Greece To Hold Elections After Parliament Fails To Elect A President
DAVID GREENE, HOST:
And let's move now to Europe. Greece will hold early elections after parliament failed to elect a president today. Joanna Kakissis reports that these elections come at a sensitive time for this economically troubled country.
JOANNA KAKISSIS, BYLINE: In the past, most candidates for the largely ceremonial post of president have been shoe-ins. But Greece is so politically fractured these days that the government's candidate - former European Commissioner Stavros Dimas - failed to win over the minimum of at least 180 of 300 parliamentary lawmakers. Now Greek law says the country must hold national elections, in this case, a couple of years ahead of schedule.
PLATON TINIOS: The problem is that we're having these elections on rather false pretenses, I may say so.
KAKISSIS: That's economist Platon Tinios.
TINIOS: They're elections looking backwards rather than forwards.
KAKISSIS: Politicians are still arguing about why Greece almost went bankrupt in 2009 and had to take out billions in bailout loans from the European Union and International Monetary Fund. Instead, Tinios says, they should be talking about rebuilding after the worst recession in recent memory.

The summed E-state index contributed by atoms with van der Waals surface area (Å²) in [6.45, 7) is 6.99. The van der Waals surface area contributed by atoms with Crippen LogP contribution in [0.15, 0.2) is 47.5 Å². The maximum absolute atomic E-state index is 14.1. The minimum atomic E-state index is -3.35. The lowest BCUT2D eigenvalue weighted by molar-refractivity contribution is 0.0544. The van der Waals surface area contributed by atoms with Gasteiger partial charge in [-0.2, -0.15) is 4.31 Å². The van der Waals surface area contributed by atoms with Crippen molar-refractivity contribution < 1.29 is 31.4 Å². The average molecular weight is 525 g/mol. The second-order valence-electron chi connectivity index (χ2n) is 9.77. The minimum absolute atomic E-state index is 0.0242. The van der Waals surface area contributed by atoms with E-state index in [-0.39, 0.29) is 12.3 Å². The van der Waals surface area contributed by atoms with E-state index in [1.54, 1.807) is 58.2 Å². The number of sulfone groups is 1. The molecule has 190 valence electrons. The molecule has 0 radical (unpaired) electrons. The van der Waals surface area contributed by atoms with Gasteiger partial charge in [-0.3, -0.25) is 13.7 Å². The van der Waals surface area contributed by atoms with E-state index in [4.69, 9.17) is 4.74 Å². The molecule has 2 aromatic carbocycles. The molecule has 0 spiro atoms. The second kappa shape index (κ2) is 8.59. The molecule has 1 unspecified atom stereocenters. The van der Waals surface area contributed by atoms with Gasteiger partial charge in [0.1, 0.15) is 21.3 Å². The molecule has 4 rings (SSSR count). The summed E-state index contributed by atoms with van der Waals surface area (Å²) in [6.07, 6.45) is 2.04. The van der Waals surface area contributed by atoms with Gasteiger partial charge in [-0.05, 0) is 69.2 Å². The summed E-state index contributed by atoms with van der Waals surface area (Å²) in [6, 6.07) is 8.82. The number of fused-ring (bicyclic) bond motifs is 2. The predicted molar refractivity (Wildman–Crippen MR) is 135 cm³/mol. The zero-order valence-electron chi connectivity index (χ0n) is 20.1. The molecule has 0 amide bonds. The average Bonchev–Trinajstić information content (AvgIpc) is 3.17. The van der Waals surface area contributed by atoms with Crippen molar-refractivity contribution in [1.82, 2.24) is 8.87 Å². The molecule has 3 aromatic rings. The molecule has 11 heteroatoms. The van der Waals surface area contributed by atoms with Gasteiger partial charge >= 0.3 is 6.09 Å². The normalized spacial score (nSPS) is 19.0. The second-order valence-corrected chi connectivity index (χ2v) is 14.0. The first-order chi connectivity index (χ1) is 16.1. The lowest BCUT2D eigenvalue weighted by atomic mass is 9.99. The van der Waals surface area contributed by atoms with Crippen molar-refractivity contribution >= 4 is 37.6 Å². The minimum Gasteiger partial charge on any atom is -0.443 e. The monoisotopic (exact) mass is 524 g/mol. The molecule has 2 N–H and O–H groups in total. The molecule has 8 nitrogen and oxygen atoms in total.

TINIOS: We have been doing a lot of reforms under external pressure, it's true to say. The problem is that the government, which has implemented, does not seem to believe in them.
KAKISSIS: That government, led by the conservative party of Prime Minister Antonis Samaras, is trailing in public opinion polls. The party likely to win elections is Syriza, a leftist party that strongly opposes the bailout. Syriza says it will roll back reforms and austerity measures, something which may cause funding problems for the Greek state and banks, says analyst Yannis Palaiologos.
YANNIS PALAIOLOGOS: And of course anyone who's thinking of making a long-term investment in Greece is going to be waiting to see where things end up.
KAKISSIS: That lack of clarity is unsettling both the eurozone and the markets.
For NPR News, I'm Joanna Kakissis. Transcript provided by NPR, Copyright NPR.